Senior loan officer Samilia Anthony with National City Mortgage Co. in the District says that, in addition to understanding basic terms, buyers need to investigate the specific type of loan that works best for them.

“Usually, I tell them to let us know their situation and I can tell them what we offer,” Ms. Anthony says. She says buyers should know that a mortgage is a unique product for each buyer, so the options they will be offered may be very different from what their friends or relatives might have received.

“So many times, I hear, ‘Well, so and so got a 5 percent rate, and I want that,’” Ms. Anthony says.

The mortgage process has become even more intricate as lenders develop various loan programs.

“We can’t tell everyone the same thing,” Ms. Anthony says. “It’s not generic anymore. The bottom line is that every year, the programs change and get to be more detailed. Now, people are finding a house and, up until closing time, may be finding what’s right for them.”

Bob Armbruster, current president of the McLean-based National Association of Mortgage Brokers, says he strongly advocates educating the public about the mortgage process.

He points out that the industry is producing more ads and promoting its products more than ever.

“Part of it is education — they need to know what the steps are, what the processes are and what programs are available,” he says.

Before focusing on the applicant’s individual needs, Mr. Armbruster says, it is critical that the customer clearly understand the four basic types of mortgages: fixed-rate mortgages; fixed for a period of time, or hybrid adjustable-rate mortgages; adjustable-rate mortgages; and interest-only loans.

He says this is the first step in answering the most frequently asked question: “What kind of program am I best suited for?”

m In a fixed-rate mortgage, the interest rate remains the same for the entire period of the loan.

m With an adjustable-rate mortgage, the interest rate changes periodically, according to corresponding fluctuations in an index. One such index that has been in the news lately is the London Inter-Bank Offering Rate, but the prime rate or Treasury bill indexes are also among the most commonly used ARM indexes. All ARMs are tied to indexes.

m A hybrid mortgage, also called a fixed-period ARM, features aspects of both fixed-rate and adjustable-rate mortgages. A hybrid loan starts out with an interest rate that is fixed for a period of years, and then the loan converts to an annual ARM. Sometimes this is referred to by the number of years that the loan has its lower fixed rate, followed by the years that the rate is adjustable, as in 5/1, 7/1, and 10/1 ARMs. In these hybrid ARMS, the rate would be fixed for five, seven and 10 years, respectively, and would adjust annually after that.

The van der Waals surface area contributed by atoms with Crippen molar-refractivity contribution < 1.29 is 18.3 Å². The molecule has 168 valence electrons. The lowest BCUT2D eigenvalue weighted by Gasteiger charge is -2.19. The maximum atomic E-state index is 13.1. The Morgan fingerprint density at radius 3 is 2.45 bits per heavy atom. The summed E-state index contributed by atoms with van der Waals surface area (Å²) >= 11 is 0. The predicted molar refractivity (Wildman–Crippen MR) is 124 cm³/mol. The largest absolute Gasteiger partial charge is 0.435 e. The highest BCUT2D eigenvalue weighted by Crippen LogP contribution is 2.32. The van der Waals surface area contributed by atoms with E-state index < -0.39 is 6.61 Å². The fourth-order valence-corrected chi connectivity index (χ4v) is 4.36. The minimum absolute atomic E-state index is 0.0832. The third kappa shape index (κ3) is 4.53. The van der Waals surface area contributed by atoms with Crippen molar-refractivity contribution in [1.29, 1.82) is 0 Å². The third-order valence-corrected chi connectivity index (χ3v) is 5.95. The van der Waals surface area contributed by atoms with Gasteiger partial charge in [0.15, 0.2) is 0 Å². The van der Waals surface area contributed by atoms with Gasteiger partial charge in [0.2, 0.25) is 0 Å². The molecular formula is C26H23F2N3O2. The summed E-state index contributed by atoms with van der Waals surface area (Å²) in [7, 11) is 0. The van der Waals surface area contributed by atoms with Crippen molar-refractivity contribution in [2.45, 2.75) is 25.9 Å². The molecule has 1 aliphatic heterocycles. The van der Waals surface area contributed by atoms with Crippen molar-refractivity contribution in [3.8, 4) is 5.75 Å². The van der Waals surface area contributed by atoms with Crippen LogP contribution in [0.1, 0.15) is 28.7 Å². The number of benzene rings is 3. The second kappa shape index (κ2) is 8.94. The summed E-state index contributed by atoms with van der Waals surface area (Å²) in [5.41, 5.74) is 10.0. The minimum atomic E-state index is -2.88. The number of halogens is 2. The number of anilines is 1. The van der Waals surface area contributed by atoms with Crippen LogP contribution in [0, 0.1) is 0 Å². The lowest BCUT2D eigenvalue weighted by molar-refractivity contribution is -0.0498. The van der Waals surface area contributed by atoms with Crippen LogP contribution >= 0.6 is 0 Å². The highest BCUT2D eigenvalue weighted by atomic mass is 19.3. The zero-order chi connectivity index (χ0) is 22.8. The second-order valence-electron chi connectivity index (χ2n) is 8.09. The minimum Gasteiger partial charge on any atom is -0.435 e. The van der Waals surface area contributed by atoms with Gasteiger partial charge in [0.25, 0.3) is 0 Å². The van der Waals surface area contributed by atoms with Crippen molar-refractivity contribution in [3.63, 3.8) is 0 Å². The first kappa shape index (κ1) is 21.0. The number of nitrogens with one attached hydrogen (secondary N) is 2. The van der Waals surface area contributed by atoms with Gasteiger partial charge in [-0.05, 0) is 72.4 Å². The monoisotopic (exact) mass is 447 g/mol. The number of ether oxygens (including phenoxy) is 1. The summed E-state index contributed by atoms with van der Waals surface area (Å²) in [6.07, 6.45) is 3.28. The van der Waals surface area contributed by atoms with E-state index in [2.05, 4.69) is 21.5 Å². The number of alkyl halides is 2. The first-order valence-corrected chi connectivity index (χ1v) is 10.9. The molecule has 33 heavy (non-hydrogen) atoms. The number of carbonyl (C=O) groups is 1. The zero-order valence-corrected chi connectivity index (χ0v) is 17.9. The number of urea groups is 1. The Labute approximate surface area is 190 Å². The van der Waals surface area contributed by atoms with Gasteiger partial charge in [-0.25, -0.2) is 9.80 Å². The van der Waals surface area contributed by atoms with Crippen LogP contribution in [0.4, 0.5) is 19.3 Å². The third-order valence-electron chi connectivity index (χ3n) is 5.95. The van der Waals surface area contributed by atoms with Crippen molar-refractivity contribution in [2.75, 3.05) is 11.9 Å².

• An interest-only loan is different from the others because the client pays only the interest, not the principal, on the loan.

So why choose one type of loan over another? Why not just go with the lowest payment?

Some buyers won’t feel comfortable with a pending large payment at the end of a 5/1 ARM, and so might opt for a long-term, fixed-rate mortgage in which the rate stays the same across the life of the loan.

Studies show, however, that most homeowners move within five years of buying a house, so buyers who plan to move in five years can choose a lower-rate 7/1 ARM, for example, knowing they will not face the end of the loan.

All programs fall into these four primary types, and buyers should consider which type of loan will be best for them.

“Everything else is an offshoot,” Mr. Armbruster says. “Once you explain the different types of mortgages, you can really [home] in,” on meeting people’s needs.

The other major concern prospective homeowners have is the financial responsibility of the mortgage.

“They want to know: ‘Can I do it? Can I afford to buy a house?’” says Doug Perry, senior vice president with Countrywide Home Loans in Calabasas, Calif.

He says the reality is that there are well more than 100 mortgage products to choose from, so the goal is to narrow it down to two or three viable solutions.

“If they can come to us with their financial goals and objectives, we can come up with a solution,” Mr. Perry says.

He encourages mortgage shoppers to take advantage of lenders’ expertise and come in and meet with one to ask questions and gather facts about the mortgage process — and the product that will meet their specific needs.

“The entire process is misunderstood,” Mr. Perry says. “Get access to an expert. Lenders are anxious to talk to customers, with no obligation.”